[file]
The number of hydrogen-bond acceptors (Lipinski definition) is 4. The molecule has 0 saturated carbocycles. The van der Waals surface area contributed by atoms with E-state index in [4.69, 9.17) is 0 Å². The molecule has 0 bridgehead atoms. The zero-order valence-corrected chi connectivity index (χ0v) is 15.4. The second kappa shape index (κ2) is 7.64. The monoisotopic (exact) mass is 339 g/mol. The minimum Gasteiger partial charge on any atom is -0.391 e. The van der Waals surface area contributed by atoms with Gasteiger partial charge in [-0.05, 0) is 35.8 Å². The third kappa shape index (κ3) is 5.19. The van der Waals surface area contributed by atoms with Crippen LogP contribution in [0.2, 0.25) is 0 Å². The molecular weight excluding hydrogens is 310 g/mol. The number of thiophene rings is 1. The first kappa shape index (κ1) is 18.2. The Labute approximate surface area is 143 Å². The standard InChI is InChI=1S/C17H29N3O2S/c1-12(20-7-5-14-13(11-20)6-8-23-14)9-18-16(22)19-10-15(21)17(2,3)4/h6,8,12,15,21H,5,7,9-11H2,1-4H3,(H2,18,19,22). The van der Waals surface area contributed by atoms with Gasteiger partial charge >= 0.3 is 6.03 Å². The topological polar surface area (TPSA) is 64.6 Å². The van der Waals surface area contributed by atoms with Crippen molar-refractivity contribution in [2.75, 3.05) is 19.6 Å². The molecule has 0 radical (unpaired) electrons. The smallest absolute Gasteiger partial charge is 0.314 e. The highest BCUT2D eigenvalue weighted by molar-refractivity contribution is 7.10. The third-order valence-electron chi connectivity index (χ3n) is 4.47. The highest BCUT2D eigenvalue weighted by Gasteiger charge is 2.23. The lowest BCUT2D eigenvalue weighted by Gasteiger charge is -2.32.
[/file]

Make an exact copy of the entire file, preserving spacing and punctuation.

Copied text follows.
The number of hydrogen-bond acceptors (Lipinski definition) is 4. The molecule has 0 saturated carbocycles. The van der Waals surface area contributed by atoms with E-state index in [4.69, 9.17) is 0 Å². The molecule has 0 bridgehead atoms. The zero-order valence-corrected chi connectivity index (χ0v) is 15.4. The second kappa shape index (κ2) is 7.64. The monoisotopic (exact) mass is 339 g/mol. The minimum Gasteiger partial charge on any atom is -0.391 e. The van der Waals surface area contributed by atoms with Gasteiger partial charge in [-0.05, 0) is 35.8 Å². The third kappa shape index (κ3) is 5.19. The van der Waals surface area contributed by atoms with Crippen LogP contribution in [0.2, 0.25) is 0 Å². The molecular weight excluding hydrogens is 310 g/mol. The number of thiophene rings is 1. The first kappa shape index (κ1) is 18.2. The Labute approximate surface area is 143 Å². The standard InChI is InChI=1S/C17H29N3O2S/c1-12(20-7-5-14-13(11-20)6-8-23-14)9-18-16(22)19-10-15(21)17(2,3)4/h6,8,12,15,21H,5,7,9-11H2,1-4H3,(H2,18,19,22). The van der Waals surface area contributed by atoms with Gasteiger partial charge >= 0.3 is 6.03 Å². The topological polar surface area (TPSA) is 64.6 Å². The van der Waals surface area contributed by atoms with Crippen molar-refractivity contribution in [2.75, 3.05) is 19.6 Å². The molecule has 0 radical (unpaired) electrons. The smallest absolute Gasteiger partial charge is 0.314 e. The highest BCUT2D eigenvalue weighted by molar-refractivity contribution is 7.10. The third-order valence-electron chi connectivity index (χ3n) is 4.47. The highest BCUT2D eigenvalue weighted by Gasteiger charge is 2.23. The lowest BCUT2D eigenvalue weighted by Gasteiger charge is -2.32.